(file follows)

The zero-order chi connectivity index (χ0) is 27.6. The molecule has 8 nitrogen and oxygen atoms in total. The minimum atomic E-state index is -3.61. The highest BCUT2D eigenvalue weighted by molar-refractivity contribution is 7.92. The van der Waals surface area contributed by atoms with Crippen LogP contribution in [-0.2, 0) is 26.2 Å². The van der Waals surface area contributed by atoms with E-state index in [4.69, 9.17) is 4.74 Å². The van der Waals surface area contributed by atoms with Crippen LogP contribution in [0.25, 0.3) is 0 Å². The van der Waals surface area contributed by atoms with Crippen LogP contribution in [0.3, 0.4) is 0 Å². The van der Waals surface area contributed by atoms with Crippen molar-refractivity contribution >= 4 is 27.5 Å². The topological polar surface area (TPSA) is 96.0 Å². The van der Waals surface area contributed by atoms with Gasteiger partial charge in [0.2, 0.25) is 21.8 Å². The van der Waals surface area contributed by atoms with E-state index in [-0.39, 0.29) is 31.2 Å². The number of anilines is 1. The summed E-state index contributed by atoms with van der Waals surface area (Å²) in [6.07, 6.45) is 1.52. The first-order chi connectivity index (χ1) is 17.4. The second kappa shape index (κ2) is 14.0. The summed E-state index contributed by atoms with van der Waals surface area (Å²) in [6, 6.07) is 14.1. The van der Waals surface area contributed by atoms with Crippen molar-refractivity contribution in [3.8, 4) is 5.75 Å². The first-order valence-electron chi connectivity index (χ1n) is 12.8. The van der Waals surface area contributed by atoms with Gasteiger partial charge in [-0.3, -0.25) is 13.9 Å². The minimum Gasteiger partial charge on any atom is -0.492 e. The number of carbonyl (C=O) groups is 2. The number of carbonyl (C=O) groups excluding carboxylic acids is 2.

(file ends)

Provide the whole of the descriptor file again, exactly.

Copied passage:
The zero-order chi connectivity index (χ0) is 27.6. The molecule has 8 nitrogen and oxygen atoms in total. The minimum atomic E-state index is -3.61. The highest BCUT2D eigenvalue weighted by molar-refractivity contribution is 7.92. The van der Waals surface area contributed by atoms with Crippen LogP contribution in [-0.2, 0) is 26.2 Å². The van der Waals surface area contributed by atoms with E-state index in [4.69, 9.17) is 4.74 Å². The van der Waals surface area contributed by atoms with Crippen LogP contribution in [0.25, 0.3) is 0 Å². The van der Waals surface area contributed by atoms with Crippen LogP contribution in [0.3, 0.4) is 0 Å². The van der Waals surface area contributed by atoms with Crippen molar-refractivity contribution >= 4 is 27.5 Å². The topological polar surface area (TPSA) is 96.0 Å². The van der Waals surface area contributed by atoms with Gasteiger partial charge in [0.2, 0.25) is 21.8 Å². The van der Waals surface area contributed by atoms with E-state index in [-0.39, 0.29) is 31.2 Å². The number of anilines is 1. The summed E-state index contributed by atoms with van der Waals surface area (Å²) in [6.07, 6.45) is 1.52. The first-order chi connectivity index (χ1) is 17.4. The second kappa shape index (κ2) is 14.0. The summed E-state index contributed by atoms with van der Waals surface area (Å²) in [6, 6.07) is 14.1. The van der Waals surface area contributed by atoms with Crippen molar-refractivity contribution in [3.8, 4) is 5.75 Å². The first-order valence-electron chi connectivity index (χ1n) is 12.8. The van der Waals surface area contributed by atoms with Gasteiger partial charge in [-0.3, -0.25) is 13.9 Å². The minimum Gasteiger partial charge on any atom is -0.492 e. The number of carbonyl (C=O) groups is 2. The number of carbonyl (C=O) groups excluding carboxylic acids is 2.